4 keys to building football speed

By J.R. Niklos

Speed is the ultimate measurable in football. At the NFL Combine, one tenth of a second in the 40-Yard Dash can determine whether a player gets drafted and makes millions of dollars or has to fight for a spot on a team.

I had the opportunity to play six years in the pros, mainly because of my speed. In this article, I have detailed the four-speed training components that I focused on during my career and that I now teach at Acceleration Sports Performance.

Before embarking on a speed-training program, remember that you must train with max effort if you want to increase your speed. Have complete focus and never sacrifice form to finish an exercise. Also, make sure to recover between sets for three to five times longer than your work time to ensure that you can continue performing at max speed and explosiveness.

Efficient Running Mechanics

Efficiency is key when it comes to being fast. If you have wasted movements, like swaying side to side, you are wasting power and energy that should be used to propel you forward. So, when doing sprints, remember these seven tips:

  • Stay on the balls of your feet
  • Swing your arms from eye to hip and never across your body
  • Always keep your elbows bent at 90 to 110 degrees
  • Keep your chest up
  • Keep your lower abs tight
  • Drive your knees up 75 to 90 degrees
  • Fully extend your back leg on every pushoff

Perform Flying Hurdles

Set up eight mini-hurdles on a field, line-spaced 1.5 yards apart. Take a running start and hit full speed before the first hurdle. Run through the hurdles using the seven tips above and do not touch the lines with your feet.

Sets/Reps: 8xdrill with 1-2 minutes rest

Flying Hurdles

Strong Hip Flexors

I’m sure that you have heard a coach say, “Pick your knees up when you run!” Coaches say that because a proper knee drive helps with the forward swing of the leg during sprinting. The hip flexors are the key component in that knee drive.

Perform Partner Resisted Hips

Lie on your back and have a partner place his hand on your right knee. Drive your knee to your chest without lifting your back or opposite leg off the ground. Have partner resist your movement both up and down for two seconds each. Repeat with opposite leg

Sets/Rep: 3×12 each leg with 1-2 minutes rest

Partner-Resisted Hips Flexion

A Strong Posterior Chain

The posterior chain comprises the lower back, glutes, and hamstrings. These muscles fire in coordinated fashion to propel you forward during sprinting. A strong posterior chain allows you to generate more power in the push-off and pull-through phases of the sprint, helping increase acceleration and top speed.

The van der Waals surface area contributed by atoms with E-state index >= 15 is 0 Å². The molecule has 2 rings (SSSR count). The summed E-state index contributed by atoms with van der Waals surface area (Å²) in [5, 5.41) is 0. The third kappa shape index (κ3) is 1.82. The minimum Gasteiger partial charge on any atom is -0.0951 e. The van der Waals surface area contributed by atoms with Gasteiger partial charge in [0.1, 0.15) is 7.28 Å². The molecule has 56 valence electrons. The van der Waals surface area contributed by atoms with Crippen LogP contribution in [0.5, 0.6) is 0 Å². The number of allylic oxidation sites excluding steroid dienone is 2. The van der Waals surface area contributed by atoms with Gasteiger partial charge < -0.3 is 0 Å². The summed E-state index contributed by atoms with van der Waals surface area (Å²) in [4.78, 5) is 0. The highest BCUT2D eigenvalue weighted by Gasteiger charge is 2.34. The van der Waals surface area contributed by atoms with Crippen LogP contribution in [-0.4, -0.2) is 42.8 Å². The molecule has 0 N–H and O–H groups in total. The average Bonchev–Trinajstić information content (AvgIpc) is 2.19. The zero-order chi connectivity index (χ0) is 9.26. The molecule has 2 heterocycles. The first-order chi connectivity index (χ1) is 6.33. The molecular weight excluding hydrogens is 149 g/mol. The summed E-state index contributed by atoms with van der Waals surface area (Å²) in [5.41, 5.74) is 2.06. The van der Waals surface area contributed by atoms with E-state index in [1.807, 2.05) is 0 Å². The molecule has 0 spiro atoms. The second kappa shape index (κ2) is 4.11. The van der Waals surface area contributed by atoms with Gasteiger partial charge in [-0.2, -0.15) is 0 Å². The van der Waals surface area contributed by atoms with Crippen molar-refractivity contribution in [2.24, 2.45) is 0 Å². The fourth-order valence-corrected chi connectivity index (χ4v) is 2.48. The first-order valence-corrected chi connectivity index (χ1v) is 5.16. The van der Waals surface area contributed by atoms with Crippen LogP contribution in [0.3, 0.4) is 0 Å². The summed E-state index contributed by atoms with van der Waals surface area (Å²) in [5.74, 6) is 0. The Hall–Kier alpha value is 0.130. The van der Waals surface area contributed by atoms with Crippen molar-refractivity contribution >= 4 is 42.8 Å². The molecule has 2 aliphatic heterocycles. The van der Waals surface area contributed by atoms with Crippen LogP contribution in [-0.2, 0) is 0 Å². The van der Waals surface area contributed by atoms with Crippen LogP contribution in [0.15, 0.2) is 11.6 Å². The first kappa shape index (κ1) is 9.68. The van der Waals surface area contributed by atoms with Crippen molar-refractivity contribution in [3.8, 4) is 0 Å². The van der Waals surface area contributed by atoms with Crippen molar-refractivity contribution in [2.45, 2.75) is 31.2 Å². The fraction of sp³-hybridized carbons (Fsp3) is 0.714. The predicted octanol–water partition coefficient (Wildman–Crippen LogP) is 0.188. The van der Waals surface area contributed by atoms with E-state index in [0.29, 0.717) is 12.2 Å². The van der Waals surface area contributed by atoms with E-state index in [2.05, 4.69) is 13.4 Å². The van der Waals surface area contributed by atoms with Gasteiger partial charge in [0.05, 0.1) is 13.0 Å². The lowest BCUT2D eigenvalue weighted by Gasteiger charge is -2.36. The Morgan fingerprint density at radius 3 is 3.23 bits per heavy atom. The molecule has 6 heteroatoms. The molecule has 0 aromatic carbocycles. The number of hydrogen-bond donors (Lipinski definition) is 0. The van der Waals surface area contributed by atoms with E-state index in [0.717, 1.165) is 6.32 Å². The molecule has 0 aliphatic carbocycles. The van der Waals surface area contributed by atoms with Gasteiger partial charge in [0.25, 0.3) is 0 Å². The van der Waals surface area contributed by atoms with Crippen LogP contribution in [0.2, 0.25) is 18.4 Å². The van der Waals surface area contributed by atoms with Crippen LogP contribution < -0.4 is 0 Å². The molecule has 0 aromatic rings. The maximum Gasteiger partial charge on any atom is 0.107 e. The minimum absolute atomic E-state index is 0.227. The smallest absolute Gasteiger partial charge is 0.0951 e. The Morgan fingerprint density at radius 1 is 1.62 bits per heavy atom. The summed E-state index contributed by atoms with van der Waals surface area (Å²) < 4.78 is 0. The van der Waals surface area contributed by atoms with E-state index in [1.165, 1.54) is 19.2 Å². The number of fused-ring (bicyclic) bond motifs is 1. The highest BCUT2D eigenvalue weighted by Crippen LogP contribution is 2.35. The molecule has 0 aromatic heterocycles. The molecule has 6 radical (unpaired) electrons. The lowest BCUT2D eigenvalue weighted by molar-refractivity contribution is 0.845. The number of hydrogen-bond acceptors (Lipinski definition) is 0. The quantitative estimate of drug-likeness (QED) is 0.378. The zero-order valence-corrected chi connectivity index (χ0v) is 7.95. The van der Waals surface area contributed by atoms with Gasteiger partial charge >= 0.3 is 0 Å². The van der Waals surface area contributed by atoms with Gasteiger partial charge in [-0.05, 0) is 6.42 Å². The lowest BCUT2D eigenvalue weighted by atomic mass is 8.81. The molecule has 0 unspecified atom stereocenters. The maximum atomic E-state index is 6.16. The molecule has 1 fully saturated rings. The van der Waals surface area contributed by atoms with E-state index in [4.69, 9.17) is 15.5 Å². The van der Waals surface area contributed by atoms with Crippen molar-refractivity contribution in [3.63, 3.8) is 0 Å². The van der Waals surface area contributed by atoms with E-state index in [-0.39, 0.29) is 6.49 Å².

Perform Physioball Hamstring Curls

Lie on your back with your feet on a physioball. Lift your hips so your body is in a straight line. Bend your knees to curl the physioball to your glutes; keep your hips straight. Extend your legs to roll the physioball back to starting position. Perform each rep in control and pause between each movement.

Sets/Reps: 3×20 with 1-2 minutes rest

Hamstring Curl

Flexible Hips and Hamstrings

Do not overlook the little things when trying to get faster. Overly tight hips and hamstrings will hinder your speed, especially when it comes to your stride length. It’s critical to prepare your muscles with a dynamic warm-up and to finish the workout with a quality static stretch.

Perform Partner Hamstring Stretch

Lie down on the ground or a stretch table. Partner places his right hand on your right foot, left hand slightly below your right knee, and right leg on your left knee, pinning it to the floor. Partner stretches your hamstring by pushing your leg forward; hold for specified time. Repeat with opposite leg.

Sets/Duration: 2×20 seconds each leg

Partner-Stretch - Straight-Leg

Photo Credit: Getty Images // Thinkstock

J.R. Niklos is the owner of Acceleration Sports Performance, located near Chicago. He also is the GM of Midwest BOOM, a year-round football academy. A former All-American football player at Western Illinois and a veteran of the NFL, he has helped more than 800 high school athletes develop into Division I college players. At 6’3” and 240 pounds, Niklos ran a 4.48 40-Yard Dash and had a 42-inch vertical.

STACK Media, Inc. provides sports performance, training, and lifestyle content for high school athletes and sports community. It offers information, instruction, and advice on training and nutrition, which help athletes to improve their physical